By TAP Integrative

More than 5 million Americans have Alzheimer’s disease, a neurodegenerative disorder characterized by memory loss, cognitive impairment and beta-amyloid deposition in the brain. Age is a significant risk factor for cognitive decline, but complex interactions between genetics and lifestyle are also at play. One lifestyle choice that may offer some protection against age-related cognitive decline, dementia, and Alzheimer’s disease is consumption of caffeine.

Human epidemiological studies generally report an inverse relationship between caffeine intake and cognitive decline, but not all results have been consistent. In animal models of Alzheimer’s disease, caffeine protects against behavioral changes and beta-amyloid deposition.

Caffeine is thought to exert its neuroprotective effect primarily by blocking adenosine receptors, which are implicated in both normal and pathological cognitive decline.

In a study published in the Journals of Gerontology, Driscoll and colleagues evaluated the relationship between caffeine consumption and incidence of probable dementia or global cognitive impairment in postmenopausal women. The study included 6,467 women enrolled in the Women’s Health Initiative Memory Study (WHIMS).

All women were free of dementia at baseline. Caffeine intake data were based on self-report at baseline using the food frequency questionnaire. Women were prospectively followed for up to 10 years and assessed annually for global cognitive function.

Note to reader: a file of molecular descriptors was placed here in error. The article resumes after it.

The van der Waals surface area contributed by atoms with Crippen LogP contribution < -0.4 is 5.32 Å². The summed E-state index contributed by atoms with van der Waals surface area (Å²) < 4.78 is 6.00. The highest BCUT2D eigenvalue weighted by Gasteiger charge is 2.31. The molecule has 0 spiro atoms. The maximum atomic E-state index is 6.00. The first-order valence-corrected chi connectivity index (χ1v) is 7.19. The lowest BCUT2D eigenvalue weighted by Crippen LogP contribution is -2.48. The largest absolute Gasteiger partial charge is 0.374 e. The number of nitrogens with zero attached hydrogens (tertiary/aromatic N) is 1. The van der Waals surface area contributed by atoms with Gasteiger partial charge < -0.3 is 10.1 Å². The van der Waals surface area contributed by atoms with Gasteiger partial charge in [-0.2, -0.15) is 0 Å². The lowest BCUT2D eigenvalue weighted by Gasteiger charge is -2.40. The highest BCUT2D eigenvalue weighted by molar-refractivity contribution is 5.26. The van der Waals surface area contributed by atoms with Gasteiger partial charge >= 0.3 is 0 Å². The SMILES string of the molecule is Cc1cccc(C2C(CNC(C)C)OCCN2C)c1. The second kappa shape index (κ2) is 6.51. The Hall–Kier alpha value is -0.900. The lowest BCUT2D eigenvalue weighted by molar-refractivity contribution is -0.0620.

A total of 388 women received a diagnosis of probable dementia over the course of the study. After adjusting for other risk factors, women consuming above median levels of caffeine were less likely to develop dementia (hazard ratio = 0.74; 95% CI, 0.56-0.99) or any cognitive impairment (hazard ratio = 0.74; 95% CI, 0.60-0.91) than women consuming below median levels. The women in the group consuming above median levels had a mean intake of 261 mg [equivalent to approximately three 8-ounce cups of brewed coffee] caffeine per day, whereas the women in the group consuming below median levels had a mean intake of 64 mg per day.

The results of this study, based on prospective data from a large cohort of postmenopausal women, lend strong support to an inverse relationship between caffeine consumption and age-related cognitive decline.


Reference

Driscoll I, Shumaker SA, Snively BM, et al. Relationships Between Caffeine Intake and Risk for Probable Dementia or Global Cognitive Impairment: The Women’s Health Initiative Memory Study. J Gerontol A Biol Sci Med Sci. 2016.